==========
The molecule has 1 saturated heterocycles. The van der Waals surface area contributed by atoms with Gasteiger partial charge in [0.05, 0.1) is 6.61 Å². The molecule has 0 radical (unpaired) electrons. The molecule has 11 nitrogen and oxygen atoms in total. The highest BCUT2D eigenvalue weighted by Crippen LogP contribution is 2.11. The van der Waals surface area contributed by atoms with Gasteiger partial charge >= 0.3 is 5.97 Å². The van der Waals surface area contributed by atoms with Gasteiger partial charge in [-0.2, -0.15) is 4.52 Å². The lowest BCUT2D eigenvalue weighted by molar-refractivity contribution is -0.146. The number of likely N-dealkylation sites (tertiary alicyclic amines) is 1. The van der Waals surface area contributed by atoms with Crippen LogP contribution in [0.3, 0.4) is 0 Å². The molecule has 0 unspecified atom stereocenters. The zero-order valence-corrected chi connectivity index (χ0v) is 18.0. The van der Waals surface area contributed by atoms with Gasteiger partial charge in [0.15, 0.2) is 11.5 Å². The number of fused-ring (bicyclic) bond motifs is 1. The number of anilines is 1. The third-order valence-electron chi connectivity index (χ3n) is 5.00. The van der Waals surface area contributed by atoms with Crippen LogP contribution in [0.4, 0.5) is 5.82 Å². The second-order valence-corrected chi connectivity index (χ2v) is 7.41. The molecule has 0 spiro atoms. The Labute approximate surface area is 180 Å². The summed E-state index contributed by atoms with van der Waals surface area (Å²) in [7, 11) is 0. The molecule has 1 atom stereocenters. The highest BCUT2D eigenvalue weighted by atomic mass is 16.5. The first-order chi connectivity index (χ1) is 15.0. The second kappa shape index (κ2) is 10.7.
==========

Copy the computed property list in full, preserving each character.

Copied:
The molecule has 1 saturated heterocycles. The van der Waals surface area contributed by atoms with Gasteiger partial charge in [0.05, 0.1) is 6.61 Å². The molecule has 0 radical (unpaired) electrons. The molecule has 11 nitrogen and oxygen atoms in total. The highest BCUT2D eigenvalue weighted by Crippen LogP contribution is 2.11. The van der Waals surface area contributed by atoms with Gasteiger partial charge >= 0.3 is 5.97 Å². The van der Waals surface area contributed by atoms with Gasteiger partial charge in [-0.2, -0.15) is 4.52 Å². The lowest BCUT2D eigenvalue weighted by molar-refractivity contribution is -0.146. The number of likely N-dealkylation sites (tertiary alicyclic amines) is 1. The van der Waals surface area contributed by atoms with Crippen LogP contribution in [0.3, 0.4) is 0 Å². The molecule has 0 unspecified atom stereocenters. The zero-order valence-corrected chi connectivity index (χ0v) is 18.0. The van der Waals surface area contributed by atoms with Gasteiger partial charge in [0.15, 0.2) is 11.5 Å². The number of fused-ring (bicyclic) bond motifs is 1. The number of anilines is 1. The third-order valence-electron chi connectivity index (χ3n) is 5.00. The van der Waals surface area contributed by atoms with Crippen LogP contribution in [0.4, 0.5) is 5.82 Å². The second-order valence-corrected chi connectivity index (χ2v) is 7.41. The molecule has 0 spiro atoms. The Labute approximate surface area is 180 Å². The summed E-state index contributed by atoms with van der Waals surface area (Å²) in [7, 11) is 0. The molecule has 1 atom stereocenters. The highest BCUT2D eigenvalue weighted by atomic mass is 16.5. The first-order chi connectivity index (χ1) is 15.0. The second kappa shape index (κ2) is 10.7.